Mississippi Gov. Haley Barbour on Dec. 29 suspended the life sentences of two sisters jailed for an armed robbery that netted just $11—but the release of one sister will require her to donate a kidney to the other.
“To date, the sisters have served 16 years of their sentences and are eligible for parole in 2014. Jamie Scott requires regular dialysis, and her sister has offered to donate one of her kidneys to her,” Barbour said in a prepared statement, according to The Hattiesburg American. “The Mississippi Department of Corrections believes the sisters no longer pose a threat to society. Their incarceration is no longer necessary for public safety or rehabilitation, and Jamie Scott’s medical condition creates a substantial cost to the State of Mississippi.”
According to The American, in 1993 the sisters lured two men down a road where they were robbed by three teens. The Scott sisters were convicted of robbery with a deadly weapon in the incident and each received reportedly unusual double life prison sentences. The teenagers who allegedly carried out the robbery only served two years in prison.
Barbour’s statement said that he asked the Mississippi Parole Board to review the Scott’s case, and that they supported his decision to suspend their sentences.
According to the Associated Press, the sisters have received support from national groups including the NAACP. A march for them earlier this year drew hundreds of people.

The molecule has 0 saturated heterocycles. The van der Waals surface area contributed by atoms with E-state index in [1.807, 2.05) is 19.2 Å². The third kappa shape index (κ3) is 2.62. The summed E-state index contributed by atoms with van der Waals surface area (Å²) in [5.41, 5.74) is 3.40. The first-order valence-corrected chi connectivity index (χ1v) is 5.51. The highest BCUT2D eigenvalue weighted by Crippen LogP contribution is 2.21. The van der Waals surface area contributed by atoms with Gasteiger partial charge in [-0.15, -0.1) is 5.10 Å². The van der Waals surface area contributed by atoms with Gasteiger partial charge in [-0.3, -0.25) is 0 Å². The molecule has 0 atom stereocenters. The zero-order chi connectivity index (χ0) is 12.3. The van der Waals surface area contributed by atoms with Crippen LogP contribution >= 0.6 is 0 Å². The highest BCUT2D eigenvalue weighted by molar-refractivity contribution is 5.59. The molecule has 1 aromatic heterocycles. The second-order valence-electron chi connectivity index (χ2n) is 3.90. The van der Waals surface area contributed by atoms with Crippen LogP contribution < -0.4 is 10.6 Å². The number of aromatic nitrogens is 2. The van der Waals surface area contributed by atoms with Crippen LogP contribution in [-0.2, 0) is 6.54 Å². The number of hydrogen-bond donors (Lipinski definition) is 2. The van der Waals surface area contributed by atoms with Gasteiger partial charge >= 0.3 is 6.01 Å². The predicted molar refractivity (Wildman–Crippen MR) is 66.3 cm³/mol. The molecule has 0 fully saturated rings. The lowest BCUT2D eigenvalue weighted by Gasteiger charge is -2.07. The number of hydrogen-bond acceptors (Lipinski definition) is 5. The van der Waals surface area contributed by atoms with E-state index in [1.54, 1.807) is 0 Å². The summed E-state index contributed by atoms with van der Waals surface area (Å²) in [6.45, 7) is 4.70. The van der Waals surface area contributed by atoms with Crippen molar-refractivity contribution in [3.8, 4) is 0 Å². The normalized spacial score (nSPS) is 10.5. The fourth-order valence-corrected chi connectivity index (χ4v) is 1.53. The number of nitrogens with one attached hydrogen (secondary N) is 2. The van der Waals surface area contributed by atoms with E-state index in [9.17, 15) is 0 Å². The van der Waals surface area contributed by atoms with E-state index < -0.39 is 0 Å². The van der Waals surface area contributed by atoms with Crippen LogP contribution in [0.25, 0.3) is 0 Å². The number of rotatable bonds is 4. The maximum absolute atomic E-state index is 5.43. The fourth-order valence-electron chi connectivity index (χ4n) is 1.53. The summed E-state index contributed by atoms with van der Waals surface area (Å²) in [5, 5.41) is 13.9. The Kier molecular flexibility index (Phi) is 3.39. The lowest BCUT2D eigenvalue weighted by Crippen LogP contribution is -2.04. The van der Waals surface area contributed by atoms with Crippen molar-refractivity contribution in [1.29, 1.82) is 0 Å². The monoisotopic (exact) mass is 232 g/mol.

NAACP President Ben Jealous thanked both Barbour and NAACP supporters who protested and petitioned for the release of Gladys and Jamie Scott.
“The moment I landed in Jackson, Mississippi, Governor Barbour called to tell me about the suspension,” Jealous said in a statement. “And as I prepare to meet with him tomorrow, along with Derrick Johnson, President of the Mississippi State Conference of the NAACP, I want to be clear about one thing: This vindication is because of you , because you raised your voice and kept the faith.”
Jealous asked supporters to now issue welcome home statements for their pair. He said he wants to “celebrate this victory for Gladys and Jamie” and said the sisters would love to hear from the public.
A release date for the sisters has not been decided, and will be set by the Mississippi Department of Corrections, according to Jackson, Miss. NBC affiliate WLBT.